Gene Control System Strategies

The gene control system refers to the situation in which the transfected gene is silenced under natural conditions; when the cell takes in a signal molecule added by us, the expression of the transfected gene will be started. The addition of gene control systems can better regulate gene expression and improve the efficiency and safety of cell therapy, but traditional gene control systems, such as tetracycline-mediated TetR, have some shortcomings that limit its application. For example, long-term tetracycline induction can lead to cell resistance, and tetracycline itself can cause some adverse reactions [57,58,59]. Some new studies have developed a new generation of gene regulation systems using vanillic acid (VA), benzoate or phloretin and have performed better than the tetracycline control system [60,61,62]. However, these molecules are not present in normal food, so the treatment must provide these additional molecules, which leads to the result that the efficacy of the treatment depends on the patient's compliance. If these molecules cannot be absorbed through the digestive system, they can only be ingested by injection, which can cause additional harm and pain to the patient. These molecules can also become potential allergens, leading to uncontrollable adverse effects during treatment. Yin et al. conducted a cell model study to control the expression of specific genes by drinking green tea, and the signaling molecule of this method is actually a secondary metabolite of tea polyphenols, namely, protocatechuic acid [63]. Research has made progress in three areas: combined application with the CRISPR/Cas system, the design of biological computers, and the biological treatment of diabetes. The protocatechuic acid (PCA) control system was designed based on a streptomycin-derived transcriptional repressor, PcaV. In the natural state, downstream genes are silent. When PCA enters the cell as an exogenous factor, it will bind to the protein responsible for gene silencing, causing it to lose its inhibitory function, thereby activating the expression of downstream genes. The team also studied genetic control systems based on other signal factors, such as the sodium ferula system and the far-red light system [64, 65].

In another study, Bai et al. designed the Coolsens gene switch using menthol as an inductor based on the transient receptor potential cation channel, subfamily M, member 8 (TRPM8) activation mechanism, which may stimulate gene expression downstream by external administration of menthol [66]. Coolsens cells were encapsulated in brown algal microcapsules, injected subcutaneously into mice and demonstrated a normal response to Menthol signals. These studies utilize synthetic biology methods to control gene expression through exogenous small molecules or stimulatory signals such as light waves to generate a complete gene control system in cells and provide an ideal way to control cell behavior and gene expression at specific times.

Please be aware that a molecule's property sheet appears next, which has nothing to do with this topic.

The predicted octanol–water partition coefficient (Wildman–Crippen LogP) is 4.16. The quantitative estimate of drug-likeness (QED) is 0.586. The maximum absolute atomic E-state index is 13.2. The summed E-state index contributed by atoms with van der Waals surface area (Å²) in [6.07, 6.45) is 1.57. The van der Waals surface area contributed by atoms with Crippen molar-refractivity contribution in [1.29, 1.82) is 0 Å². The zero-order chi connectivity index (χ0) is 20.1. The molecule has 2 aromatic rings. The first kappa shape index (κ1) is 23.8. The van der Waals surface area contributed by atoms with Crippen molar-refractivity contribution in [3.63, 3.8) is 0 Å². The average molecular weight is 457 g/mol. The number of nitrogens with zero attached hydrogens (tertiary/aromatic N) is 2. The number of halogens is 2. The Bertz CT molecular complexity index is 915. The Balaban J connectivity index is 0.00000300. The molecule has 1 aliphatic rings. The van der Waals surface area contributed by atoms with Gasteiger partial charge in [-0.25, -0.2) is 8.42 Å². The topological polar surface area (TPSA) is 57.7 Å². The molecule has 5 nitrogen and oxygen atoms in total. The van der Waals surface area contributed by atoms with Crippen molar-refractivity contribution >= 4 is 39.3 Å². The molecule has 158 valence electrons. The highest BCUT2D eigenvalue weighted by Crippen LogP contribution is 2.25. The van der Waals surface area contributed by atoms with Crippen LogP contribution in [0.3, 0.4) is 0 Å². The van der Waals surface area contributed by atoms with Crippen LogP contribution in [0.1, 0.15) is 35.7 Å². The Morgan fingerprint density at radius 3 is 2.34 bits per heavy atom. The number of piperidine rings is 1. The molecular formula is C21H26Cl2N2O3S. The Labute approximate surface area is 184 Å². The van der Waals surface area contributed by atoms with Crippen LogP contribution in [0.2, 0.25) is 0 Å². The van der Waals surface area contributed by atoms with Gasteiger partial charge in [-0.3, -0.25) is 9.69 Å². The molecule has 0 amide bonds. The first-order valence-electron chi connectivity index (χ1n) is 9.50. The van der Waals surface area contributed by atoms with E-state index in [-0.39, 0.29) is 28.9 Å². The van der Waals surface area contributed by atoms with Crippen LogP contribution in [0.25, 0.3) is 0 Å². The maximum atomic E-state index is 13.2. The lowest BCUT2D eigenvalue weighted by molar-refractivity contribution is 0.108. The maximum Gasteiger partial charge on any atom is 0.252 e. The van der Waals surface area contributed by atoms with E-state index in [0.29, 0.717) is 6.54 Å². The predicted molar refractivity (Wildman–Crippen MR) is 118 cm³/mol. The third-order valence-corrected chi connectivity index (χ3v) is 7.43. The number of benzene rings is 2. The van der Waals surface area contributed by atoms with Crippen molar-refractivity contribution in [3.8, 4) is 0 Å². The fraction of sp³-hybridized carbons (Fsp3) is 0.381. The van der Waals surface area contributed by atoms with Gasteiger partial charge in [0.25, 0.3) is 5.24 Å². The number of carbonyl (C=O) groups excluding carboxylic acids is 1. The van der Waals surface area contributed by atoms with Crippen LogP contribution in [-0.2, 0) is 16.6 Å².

In the field of CAR-T research, there are also studies to control T lymphocytes using a similar "on/off" approach to achieve toxicity and fate control. The first solution was to incorporate an apoptosis induction system into CAR-T cells; examples include ICas9 and HSV-TK. However, these methods can only permanently halt the function of T cells. Recent studies hope to freely control the "on" and "off" of T-cell killing activity by some methods, so new methods, such as drug-induced assembly of CARs and sCARs, have been developed [67]. Giordano-Attianese et al. added a chemically disruptive heterodimer (CDH) structure to classical CAR, allowing the CAR molecule to be inactivated by small molecular drugs to form a customized CAR called Stop-CAR [68]. This strategy allows us to suppress T-cell activation once treatment is complete and adverse events occur. Furthermore, metabolic engineering can also control the activity of T cells; for example, uridine is a nutrient needed to activate T lymphocytes, and T lymphocytes can only obtain uridine from autosynthesis. Wiebking et al. used CRISPR/Cas9 to knock out genes encoding UMPs in the T-cell genome, which prevented T-cell synthesis of uridine, leaving T cells dependent on exogenous uridine for development and activation [69]. After the transplanted T cells were cut off from the uridine supply, their growth and function stopped, and the restoration of the uridine supply allowed the blocked T cells to function again. This strategy is a very valuable T-cell "on/off" strategy.

The strategy of gene switching is a promising strategy for cellular therapy. For CAR-T cells, when adverse reactions occur, we should quickly suspend the activity of T lymphocytes in the patient or control their toxicity and then restore T-cell function after the patient can adapt and allow continued treatment. In addition, we can use the gene control system to make T cells express a detectable signal molecule when they play a killing function and then judge the toxicity of CAR-T in vivo by the strength of the signal. This is helpful for the development of individualized treatment plans according to the patient's condition.

For stem cells, gene control systems can control the expression of specific genes at specific times and even create a fluorescent signal system to enable the tracking of stem cells in vivo. The challenge of this strategy is the efficiency of tracing to ensure that the strength of the exogenous signal is sufficient to activate the switch system of the engineered cells, and the exogenous signal should not cause toxic side effects to the body. In the future, the generation of a stable and safe gene control system will undoubtedly lead to huge progress in the development of cell therapy.